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By Hendy Friedman

At my therapy session yesterday, my therapist asked the requisite question about whether I had any thoughts about hurting myself. Thank G-d, I don’t, but the question started me thinking…

During and on the heels of this pandemic, the world is facing a truly horrific mental health crisis. I can attest firsthand to being brought to my knees by trauma, grief, and hopelessness. I’ve struggled, and continue to struggle, with constant and debilitating feelings of pain and sadness. I think of the thousands of people who are living in so much darkness that my experiences pale into insignificance in relation to theirs, and I must admit that I am awed by their strength and courage. I direct these words to them.

This is to you, my fellow denizens in the world of darkness.

I only reside on the outskirts, but I see you.

Yours is a quiet heroism, but it is a heroism so profound, so powerful, it may well be the glue that keeps the entire world from shattering.

Mere mortals could never summon or sustain the kind of strength it takes for you to keep going, to keep breathing, for just one more moment, and then another, and another.

You open your eyes to darkness, yet you keep opening them.

You breathe in suffocating despair, yet you’re still breathing.

That is heroism of the highest order. Respect.

The world needs its heroes, needs you, needs your cosmic and impossible strength more than ever. Please know that if we lost you, the fabric of the universe would be irrevocably fractured.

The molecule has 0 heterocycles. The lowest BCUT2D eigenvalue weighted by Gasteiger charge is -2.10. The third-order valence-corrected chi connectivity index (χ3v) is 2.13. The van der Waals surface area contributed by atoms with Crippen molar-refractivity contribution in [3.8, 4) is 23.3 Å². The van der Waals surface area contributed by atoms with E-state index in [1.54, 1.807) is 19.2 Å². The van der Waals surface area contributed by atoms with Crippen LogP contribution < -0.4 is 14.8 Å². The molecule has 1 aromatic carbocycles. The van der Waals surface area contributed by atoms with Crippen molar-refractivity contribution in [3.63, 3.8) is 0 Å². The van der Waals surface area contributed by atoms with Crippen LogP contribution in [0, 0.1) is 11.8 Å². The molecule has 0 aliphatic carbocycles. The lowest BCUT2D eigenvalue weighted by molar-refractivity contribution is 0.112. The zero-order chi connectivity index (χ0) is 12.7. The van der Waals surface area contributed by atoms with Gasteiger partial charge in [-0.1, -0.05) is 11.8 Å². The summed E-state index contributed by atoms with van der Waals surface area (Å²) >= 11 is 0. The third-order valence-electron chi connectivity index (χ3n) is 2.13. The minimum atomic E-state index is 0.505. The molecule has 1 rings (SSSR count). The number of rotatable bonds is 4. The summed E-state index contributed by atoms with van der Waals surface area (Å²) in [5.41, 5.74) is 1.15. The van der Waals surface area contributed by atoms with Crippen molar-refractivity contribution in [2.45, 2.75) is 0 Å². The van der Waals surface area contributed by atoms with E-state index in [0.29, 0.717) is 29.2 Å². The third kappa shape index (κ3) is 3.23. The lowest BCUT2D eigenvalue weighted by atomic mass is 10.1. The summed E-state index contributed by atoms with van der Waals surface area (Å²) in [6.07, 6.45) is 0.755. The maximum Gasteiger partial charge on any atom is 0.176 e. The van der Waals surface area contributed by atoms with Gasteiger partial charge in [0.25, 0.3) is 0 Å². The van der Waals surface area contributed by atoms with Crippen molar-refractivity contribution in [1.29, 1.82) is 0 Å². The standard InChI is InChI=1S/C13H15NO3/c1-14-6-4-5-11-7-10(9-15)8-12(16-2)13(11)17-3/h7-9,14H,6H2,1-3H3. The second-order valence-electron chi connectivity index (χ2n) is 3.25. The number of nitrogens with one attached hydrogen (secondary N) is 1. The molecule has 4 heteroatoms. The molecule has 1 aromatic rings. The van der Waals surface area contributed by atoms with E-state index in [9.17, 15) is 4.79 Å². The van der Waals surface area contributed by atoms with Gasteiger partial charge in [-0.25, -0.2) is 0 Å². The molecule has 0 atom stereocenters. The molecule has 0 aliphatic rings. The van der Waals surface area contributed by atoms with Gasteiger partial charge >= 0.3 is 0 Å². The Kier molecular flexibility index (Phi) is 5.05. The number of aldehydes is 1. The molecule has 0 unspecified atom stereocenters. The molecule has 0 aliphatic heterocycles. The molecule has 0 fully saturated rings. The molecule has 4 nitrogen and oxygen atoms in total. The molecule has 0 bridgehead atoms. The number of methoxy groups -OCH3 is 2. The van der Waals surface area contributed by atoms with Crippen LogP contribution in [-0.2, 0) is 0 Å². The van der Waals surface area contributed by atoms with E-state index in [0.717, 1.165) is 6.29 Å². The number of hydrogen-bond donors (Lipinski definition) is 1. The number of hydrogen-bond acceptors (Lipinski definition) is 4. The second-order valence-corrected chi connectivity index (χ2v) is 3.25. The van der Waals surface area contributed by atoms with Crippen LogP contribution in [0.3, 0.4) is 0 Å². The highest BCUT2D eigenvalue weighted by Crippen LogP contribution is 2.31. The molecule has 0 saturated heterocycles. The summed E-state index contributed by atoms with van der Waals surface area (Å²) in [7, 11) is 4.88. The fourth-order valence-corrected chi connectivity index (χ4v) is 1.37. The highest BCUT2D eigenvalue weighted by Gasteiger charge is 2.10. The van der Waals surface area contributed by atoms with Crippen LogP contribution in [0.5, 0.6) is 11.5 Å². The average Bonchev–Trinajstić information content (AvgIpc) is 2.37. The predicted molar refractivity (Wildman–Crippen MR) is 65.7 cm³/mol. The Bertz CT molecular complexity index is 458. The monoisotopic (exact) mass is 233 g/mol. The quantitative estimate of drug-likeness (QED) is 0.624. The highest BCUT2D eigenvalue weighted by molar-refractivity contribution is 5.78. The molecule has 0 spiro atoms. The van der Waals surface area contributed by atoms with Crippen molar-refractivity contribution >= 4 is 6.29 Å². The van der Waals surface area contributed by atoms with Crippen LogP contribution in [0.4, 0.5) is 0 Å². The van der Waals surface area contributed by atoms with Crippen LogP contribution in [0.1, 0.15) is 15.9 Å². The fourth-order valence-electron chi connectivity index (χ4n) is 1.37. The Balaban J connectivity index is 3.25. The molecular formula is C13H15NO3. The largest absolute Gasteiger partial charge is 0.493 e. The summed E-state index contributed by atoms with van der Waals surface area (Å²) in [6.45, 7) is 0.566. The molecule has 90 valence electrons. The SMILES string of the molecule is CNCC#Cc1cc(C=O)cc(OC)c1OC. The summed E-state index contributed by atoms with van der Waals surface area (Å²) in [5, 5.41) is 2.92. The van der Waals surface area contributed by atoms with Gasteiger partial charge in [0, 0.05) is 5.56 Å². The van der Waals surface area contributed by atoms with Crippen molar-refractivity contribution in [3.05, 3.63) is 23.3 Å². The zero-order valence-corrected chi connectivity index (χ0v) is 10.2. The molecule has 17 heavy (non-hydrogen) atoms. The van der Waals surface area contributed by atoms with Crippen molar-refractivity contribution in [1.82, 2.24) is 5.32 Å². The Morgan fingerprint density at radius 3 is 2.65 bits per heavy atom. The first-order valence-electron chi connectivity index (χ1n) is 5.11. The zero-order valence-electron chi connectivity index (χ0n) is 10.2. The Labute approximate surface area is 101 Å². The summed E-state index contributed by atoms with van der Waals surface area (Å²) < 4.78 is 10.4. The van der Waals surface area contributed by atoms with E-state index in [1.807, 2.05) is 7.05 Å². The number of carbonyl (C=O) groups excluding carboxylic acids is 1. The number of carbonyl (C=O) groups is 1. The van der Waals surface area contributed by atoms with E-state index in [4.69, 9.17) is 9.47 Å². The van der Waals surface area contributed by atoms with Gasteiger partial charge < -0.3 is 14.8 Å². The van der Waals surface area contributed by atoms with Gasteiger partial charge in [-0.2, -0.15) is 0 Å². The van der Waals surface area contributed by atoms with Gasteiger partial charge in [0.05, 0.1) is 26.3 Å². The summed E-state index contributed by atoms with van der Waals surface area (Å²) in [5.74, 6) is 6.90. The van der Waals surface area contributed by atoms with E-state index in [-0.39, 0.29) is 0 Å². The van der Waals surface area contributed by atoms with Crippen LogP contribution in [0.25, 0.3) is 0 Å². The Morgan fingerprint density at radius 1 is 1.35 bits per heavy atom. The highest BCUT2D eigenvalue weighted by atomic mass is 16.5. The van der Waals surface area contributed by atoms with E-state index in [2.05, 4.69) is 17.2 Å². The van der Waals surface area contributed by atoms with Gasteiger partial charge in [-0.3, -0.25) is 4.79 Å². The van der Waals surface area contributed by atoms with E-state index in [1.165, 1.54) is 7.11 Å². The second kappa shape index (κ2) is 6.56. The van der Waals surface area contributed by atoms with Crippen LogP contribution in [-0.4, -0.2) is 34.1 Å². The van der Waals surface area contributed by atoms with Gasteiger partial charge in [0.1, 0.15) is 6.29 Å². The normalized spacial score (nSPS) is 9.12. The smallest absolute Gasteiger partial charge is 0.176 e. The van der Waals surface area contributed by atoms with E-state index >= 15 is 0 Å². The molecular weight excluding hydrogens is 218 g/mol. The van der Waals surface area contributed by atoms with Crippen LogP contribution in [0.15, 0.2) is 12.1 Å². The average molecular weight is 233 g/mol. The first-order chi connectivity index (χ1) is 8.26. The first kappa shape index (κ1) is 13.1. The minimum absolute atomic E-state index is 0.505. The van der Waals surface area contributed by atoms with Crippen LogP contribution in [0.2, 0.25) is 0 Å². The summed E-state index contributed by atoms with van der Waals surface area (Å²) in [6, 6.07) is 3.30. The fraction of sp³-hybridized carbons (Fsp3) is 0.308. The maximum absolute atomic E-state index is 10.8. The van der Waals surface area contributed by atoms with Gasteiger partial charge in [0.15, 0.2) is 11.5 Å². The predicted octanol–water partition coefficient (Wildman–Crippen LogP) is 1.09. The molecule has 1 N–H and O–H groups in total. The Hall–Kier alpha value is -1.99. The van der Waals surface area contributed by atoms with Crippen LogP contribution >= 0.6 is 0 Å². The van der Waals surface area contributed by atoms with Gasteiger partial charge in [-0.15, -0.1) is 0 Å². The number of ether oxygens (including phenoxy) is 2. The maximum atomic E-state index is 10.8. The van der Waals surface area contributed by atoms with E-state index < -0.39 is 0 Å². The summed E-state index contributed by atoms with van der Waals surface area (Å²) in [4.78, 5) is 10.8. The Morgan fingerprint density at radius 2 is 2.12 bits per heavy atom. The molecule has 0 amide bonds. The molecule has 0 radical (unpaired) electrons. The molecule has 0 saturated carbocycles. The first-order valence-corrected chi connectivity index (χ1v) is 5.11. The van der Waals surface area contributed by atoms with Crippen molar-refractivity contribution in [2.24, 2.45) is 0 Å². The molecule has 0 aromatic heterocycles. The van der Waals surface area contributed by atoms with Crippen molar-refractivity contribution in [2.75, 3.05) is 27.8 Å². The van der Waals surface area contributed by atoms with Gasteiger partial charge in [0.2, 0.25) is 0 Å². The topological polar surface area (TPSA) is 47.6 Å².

I cannot tell you that the darkness will dissipate, though I fervently hope it does, but that’s not a promise I can make. I cannot tell you that you will feel better, that you are assured relief from your pain. What I can tell you is that I applaud your courage and envy your strength. I can tell you that the world is so much better with you in it, that you are irreplaceable. I can tell you just how much I want you to stay, how much all of humanity wants you to stay.

In a world torn asunder by pestilence and grief and hatred, your strength is our best hope and without question, our best teacher. If you cannot love yourself right now, please know that you are loved completely and absolutely. You are a part of the human family, and you never give up on family.

If you can manage to reach out for help, please know that there is so much love and support just waiting for you. If you can’t, please, just try to hold on until help finds you.

Whatever happens, we’ve got you, and we won’t let go.

You are my hero, and I will always root for my heroes. Love, hugs, and kisses.

Hendy Friedman



Hendy Friedman is a single mom of four children. Her oldest is a remarkable 26 year old young man with Asperger’s and her youngest (and only) daughter is 16, and twice exceptional. She has been running a thriving Special Education private practice for over three decades in addition to her position as an elementary and middle school librarian. Hendy’s superpowers include literacy and social skills/thinking. She is driven to write almost daily and now that her children are older, she has gone back to school where she hopes to eventually earn a doctorate in psychology. Hendy loves to cook, especially gourmet healthy foods, enjoys inventing her own recipes, and she loves hosting Shabbos guests.

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